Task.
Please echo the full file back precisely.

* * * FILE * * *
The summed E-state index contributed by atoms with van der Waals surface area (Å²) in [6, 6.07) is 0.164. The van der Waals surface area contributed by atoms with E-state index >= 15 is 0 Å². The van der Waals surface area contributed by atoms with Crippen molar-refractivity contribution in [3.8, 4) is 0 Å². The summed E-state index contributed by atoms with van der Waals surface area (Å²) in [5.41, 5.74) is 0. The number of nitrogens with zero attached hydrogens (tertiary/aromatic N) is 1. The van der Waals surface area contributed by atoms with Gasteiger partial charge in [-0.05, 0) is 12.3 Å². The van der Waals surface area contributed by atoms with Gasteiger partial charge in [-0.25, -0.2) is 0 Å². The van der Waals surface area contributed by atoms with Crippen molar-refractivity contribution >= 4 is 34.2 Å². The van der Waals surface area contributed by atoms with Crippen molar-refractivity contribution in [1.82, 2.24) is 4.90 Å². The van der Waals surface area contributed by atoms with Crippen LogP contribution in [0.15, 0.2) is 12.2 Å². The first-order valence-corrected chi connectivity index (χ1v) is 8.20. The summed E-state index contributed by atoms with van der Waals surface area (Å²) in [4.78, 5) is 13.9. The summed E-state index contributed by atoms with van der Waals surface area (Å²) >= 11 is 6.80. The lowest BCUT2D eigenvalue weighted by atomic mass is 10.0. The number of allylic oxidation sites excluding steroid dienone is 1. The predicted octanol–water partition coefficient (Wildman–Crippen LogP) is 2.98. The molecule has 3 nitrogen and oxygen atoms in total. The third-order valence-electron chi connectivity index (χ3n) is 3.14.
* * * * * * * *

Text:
The summed E-state index contributed by atoms with van der Waals surface area (Å²) in [6, 6.07) is 0.164. The van der Waals surface area contributed by atoms with E-state index >= 15 is 0 Å². The van der Waals surface area contributed by atoms with Crippen molar-refractivity contribution in [3.8, 4) is 0 Å². The summed E-state index contributed by atoms with van der Waals surface area (Å²) in [5.41, 5.74) is 0. The number of nitrogens with zero attached hydrogens (tertiary/aromatic N) is 1. The van der Waals surface area contributed by atoms with Gasteiger partial charge in [-0.05, 0) is 12.3 Å². The van der Waals surface area contributed by atoms with Gasteiger partial charge in [-0.25, -0.2) is 0 Å². The van der Waals surface area contributed by atoms with Crippen molar-refractivity contribution >= 4 is 34.2 Å². The van der Waals surface area contributed by atoms with Crippen molar-refractivity contribution in [1.82, 2.24) is 4.90 Å². The van der Waals surface area contributed by atoms with Crippen LogP contribution in [0.15, 0.2) is 12.2 Å². The first-order valence-corrected chi connectivity index (χ1v) is 8.20. The summed E-state index contributed by atoms with van der Waals surface area (Å²) in [4.78, 5) is 13.9. The summed E-state index contributed by atoms with van der Waals surface area (Å²) >= 11 is 6.80. The lowest BCUT2D eigenvalue weighted by atomic mass is 10.0. The number of allylic oxidation sites excluding steroid dienone is 1. The predicted octanol–water partition coefficient (Wildman–Crippen LogP) is 2.98. The molecule has 3 nitrogen and oxygen atoms in total. The third-order valence-electron chi connectivity index (χ3n) is 3.14.